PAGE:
Introduction

The focus of this article is: the true goal of predictive analytics is always: to build a model that works well in production. Training and testing procedures are designed to simulate this unknown future model performance, but can be expensive and can also fail.

What we want is a good measure of future model performance, and to apply that measure in picking a model without running deep into Goodhart’s law (“When a measure becomes a target, it ceases to be a good measure.”).

Most common training and testing procedures are destructive in the sense they use up data (data used for one step may not be safely used for another step in an unbiased fashion, example: excess generalization error). In this note I thought I would expand on the ideas for extending statistical efficiency or getting more out of your training while avoiding overfitting.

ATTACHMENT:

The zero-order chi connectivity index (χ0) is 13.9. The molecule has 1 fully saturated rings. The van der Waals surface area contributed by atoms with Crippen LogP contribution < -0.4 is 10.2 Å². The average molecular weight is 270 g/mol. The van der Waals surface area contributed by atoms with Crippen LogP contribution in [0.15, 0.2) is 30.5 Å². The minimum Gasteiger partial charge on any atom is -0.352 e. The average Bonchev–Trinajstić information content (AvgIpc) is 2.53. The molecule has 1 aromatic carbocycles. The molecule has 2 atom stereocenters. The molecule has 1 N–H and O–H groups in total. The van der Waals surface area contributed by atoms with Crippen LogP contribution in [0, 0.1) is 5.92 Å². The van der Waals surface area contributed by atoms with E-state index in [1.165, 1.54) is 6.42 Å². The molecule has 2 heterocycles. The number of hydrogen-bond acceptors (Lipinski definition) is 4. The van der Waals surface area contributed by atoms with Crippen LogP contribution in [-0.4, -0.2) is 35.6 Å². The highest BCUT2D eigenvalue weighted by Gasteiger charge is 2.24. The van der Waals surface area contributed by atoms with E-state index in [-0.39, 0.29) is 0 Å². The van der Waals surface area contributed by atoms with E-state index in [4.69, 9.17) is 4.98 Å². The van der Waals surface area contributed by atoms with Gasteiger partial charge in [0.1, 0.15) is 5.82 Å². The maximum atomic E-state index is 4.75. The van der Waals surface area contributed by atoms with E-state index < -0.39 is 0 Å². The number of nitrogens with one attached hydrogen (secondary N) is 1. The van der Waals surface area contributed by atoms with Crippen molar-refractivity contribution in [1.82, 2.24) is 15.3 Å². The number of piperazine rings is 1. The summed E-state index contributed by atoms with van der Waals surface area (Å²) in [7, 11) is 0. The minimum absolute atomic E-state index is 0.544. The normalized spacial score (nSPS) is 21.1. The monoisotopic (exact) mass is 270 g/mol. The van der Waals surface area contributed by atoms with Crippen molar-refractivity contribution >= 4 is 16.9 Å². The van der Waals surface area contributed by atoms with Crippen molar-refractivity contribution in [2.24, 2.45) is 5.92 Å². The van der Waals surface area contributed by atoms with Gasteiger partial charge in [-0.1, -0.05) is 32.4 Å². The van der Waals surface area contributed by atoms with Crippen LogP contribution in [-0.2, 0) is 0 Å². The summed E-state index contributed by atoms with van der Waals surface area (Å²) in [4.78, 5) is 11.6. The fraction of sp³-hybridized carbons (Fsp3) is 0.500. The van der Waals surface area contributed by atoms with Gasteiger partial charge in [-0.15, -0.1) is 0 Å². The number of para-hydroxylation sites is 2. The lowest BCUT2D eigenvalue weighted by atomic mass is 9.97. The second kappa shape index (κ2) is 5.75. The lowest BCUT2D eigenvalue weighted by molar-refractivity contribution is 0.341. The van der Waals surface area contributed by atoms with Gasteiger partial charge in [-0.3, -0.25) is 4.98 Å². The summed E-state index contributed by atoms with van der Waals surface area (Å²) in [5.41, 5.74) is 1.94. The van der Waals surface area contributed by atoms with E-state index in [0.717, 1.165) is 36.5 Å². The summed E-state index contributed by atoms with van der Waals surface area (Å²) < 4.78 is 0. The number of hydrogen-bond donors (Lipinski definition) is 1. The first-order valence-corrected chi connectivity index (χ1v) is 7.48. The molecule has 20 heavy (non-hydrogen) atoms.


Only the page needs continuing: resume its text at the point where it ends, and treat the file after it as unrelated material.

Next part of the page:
Here’s a caricature of a data science project: your company or client needs information (usually to make a decision). Your job is to build a model to predict that information. You fit a model, perhaps several, to available data and evaluate them to find the best. Then you cross your fingers that your chosen model doesn’t crash and burn in the real world.

We’ve discussed detecting if your data has a signal. Now: how do you know that your model is good? And how sure are you that it’s better than the models that you rejected?

Notice the Sun in the 4th revolution about the earth. A very pretty, but not entirely reliable model.